Fluoride: Nutrition for Strong Teeth - dummies

Fluoride: Nutrition for Strong Teeth

By Christopher Hobbs, Elson Haas

Some consider the trace mineral fluoride (a form of florine) an essential nutrient. Others don’t. Either way, most people get enough in their diets to stay healthy.

Fluoride bonds with dental and bone calcium as calcium fluoride, which protects the teeth from decay and may strengthen the bones. The mineral also is used experimentally for improving osteoporosis.

Sodium fluoride naturally occurs in seawater, and thus, in seafood. Most people probably consume about 1–2 mg of natural fluorides per day. With added fluoridated water and toothpaste, this level can be too much, so supplements aren’t necessary.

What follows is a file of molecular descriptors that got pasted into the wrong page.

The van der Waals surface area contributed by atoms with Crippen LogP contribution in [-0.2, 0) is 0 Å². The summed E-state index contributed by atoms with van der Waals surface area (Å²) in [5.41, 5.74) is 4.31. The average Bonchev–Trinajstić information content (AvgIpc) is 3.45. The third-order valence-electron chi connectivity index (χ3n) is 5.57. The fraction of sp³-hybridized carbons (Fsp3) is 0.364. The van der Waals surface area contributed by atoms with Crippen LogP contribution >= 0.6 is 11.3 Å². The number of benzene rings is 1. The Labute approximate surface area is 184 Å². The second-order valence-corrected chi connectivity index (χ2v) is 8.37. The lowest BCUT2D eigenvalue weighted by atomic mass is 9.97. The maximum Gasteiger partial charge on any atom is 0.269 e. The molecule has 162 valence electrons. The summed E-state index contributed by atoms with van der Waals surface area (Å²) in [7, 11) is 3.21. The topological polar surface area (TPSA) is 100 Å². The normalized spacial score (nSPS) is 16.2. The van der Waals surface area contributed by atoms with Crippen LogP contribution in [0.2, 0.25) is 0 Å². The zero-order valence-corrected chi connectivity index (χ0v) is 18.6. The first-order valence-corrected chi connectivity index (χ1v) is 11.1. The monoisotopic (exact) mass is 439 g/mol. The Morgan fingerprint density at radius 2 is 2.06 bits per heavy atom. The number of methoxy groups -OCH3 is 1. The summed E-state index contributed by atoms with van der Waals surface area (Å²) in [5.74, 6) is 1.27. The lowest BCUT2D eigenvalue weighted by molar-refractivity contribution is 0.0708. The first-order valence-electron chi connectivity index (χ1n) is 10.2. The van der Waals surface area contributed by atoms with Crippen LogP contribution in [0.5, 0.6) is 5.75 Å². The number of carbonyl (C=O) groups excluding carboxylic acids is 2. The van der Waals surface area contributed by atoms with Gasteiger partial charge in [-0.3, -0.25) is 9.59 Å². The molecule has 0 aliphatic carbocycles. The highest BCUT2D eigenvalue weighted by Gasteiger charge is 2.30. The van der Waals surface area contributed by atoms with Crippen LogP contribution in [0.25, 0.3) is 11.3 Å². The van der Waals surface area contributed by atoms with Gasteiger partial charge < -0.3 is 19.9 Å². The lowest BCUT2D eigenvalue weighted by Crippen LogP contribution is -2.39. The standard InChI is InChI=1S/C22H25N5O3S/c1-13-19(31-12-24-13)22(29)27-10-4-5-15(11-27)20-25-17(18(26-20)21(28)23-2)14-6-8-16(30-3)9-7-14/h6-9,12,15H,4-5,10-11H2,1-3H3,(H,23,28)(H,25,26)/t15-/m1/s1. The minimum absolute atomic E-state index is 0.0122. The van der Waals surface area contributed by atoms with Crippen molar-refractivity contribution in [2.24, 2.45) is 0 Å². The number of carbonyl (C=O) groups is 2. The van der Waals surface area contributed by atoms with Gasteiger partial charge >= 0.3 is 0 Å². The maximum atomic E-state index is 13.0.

Many cities in the U.S. add this nutrient to the municipal water supply to prevent tooth decay, and many toothpastes and dental hygiene programs include it as an additive. Toxicity is of great concern worldwide. (The U.S. is the only industrialized country still fluoridating its water.) Deficiency may not truly exist, although it appears the absence of fluoride may predispose you to tooth decay.